However, be aware that these findings were only in regard to cranberry juice itself. Because of its high levels of sugar, the cranberry sauce you enjoy on Thanksgiving is actually unhealthy for your teeth! It’s important to consult your dentist if you have any concerns about tooth-healthy foods or beverages, including cranberries. Together with the help of your dentist and a boost from the cranberry juice, you can be on your way to a great smile this Thanksgiving season.
As a woman, it can be challenging to wear contact lenses safely, especially when it comes to applying makeup. Mascara flecks can stain lenses, hand creams can leave a film on the contacts, and perfume can damage the plastic of the lenses. But don’t worry; it is possible to still perform your full makeup routine without ruining your lenses. The American Optometric Association suggests the following tips to balance the two routines more comfortably:
- If you have soft contact lenses, put them in before applying makeup.
- If you have rigid gas-permeable lenses, put them in after applying makeup.
- Always remove contact lenses before removing makeup.
- Avoid lash-extending mascara. It has fibers that irritate the eyes.
- Avoid waterproof mascara. Its nature makes it difficult to remove with water, allowing it to stain the lenses.
- Use hand lotion after putting contact lenses in. The lotion residue can leave a film on your lenses.
- Use hair spray before putting contact lenses in. If you must spray with contacts in, be sure to close your eyes while spraying and also for a few seconds afterward to avoid getting any particles in your eyes.
- Be sure to blink your eyes often while blow drying your hair. Otherwise, the hot air will cause your eyes to dry out quickly.
- Choose water-based, hypoallergenic liquid foundations. Other types of foundations, particularly cream varieties, tend to leave a film on contact lenses.
It is always wise to bring up any concerns you may have with an optometrist on your True Care Advantage plan, especially if you are new to wearing contacts. With just a few tweaks to your routine, you can continue looking great and seeing beautifully, too.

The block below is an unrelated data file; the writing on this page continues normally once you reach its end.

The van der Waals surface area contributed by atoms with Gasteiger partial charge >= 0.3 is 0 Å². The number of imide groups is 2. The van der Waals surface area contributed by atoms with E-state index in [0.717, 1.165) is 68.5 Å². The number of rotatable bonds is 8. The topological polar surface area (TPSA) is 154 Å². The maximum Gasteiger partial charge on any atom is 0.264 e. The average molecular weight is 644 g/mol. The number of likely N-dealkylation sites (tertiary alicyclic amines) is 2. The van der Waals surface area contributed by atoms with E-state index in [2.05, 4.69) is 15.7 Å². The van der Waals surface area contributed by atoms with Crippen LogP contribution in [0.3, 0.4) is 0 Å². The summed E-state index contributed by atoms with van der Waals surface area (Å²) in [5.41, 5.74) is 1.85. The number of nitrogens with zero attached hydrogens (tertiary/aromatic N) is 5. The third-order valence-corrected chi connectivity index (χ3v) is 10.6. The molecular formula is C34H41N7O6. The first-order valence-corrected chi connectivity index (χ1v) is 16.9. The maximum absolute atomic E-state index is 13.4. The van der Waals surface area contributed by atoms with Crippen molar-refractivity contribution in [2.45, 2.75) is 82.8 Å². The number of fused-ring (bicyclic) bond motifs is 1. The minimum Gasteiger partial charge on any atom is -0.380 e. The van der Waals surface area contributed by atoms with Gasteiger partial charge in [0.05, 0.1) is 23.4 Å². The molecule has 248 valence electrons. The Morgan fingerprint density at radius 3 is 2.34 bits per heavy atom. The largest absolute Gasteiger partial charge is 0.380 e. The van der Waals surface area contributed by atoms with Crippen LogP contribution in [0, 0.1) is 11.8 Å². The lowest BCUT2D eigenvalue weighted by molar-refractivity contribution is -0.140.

You might have grown up hearing that eating carrots is a good way to sharpen your vision, but research is showing another excellent way to boost your eye health: Vitamin C. According to the American Optometric Association, nearly all cells in the body rely on Vitamin C to stay healthy, particularly those in the eyes. Research shows that Vitamin C is critical to the health of ocular blood vessels and can reduce the risk of cataracts by more than 50 percent. In addition, studies show Vitamin C, when taken in combination with other nutrients, and can slow the progression of age-related macular degeneration, which is the leading cause of blindness for people over 55. Unfortunately, the body does not produce Vitamin C on its own, so people need to make a conscious effort to get enough of this valuable antioxidant.
The FDA suggests that males need 90 mg/day, while females need 75 mg/day. To give you a frame of reference, one medium orange is approximately 70 mg. Other great sources of Vitamin C include fruits such as grapefruits, tomatoes, bananas, apples and peaches. The most concentrated doses of Vitamin C come from the juices of such fruits as oranges and grapefruits – one cup of orange juice has a whopping 124 mg! An optometrist on your True Dental Discounts dental plan can give you more detailed information about sharpening your vision with Vitamin C. It’s easy to integrate antioxidants like Vitamin C into your diet if you have a little help and encouragement, so be sure to ask about it at your next appointment.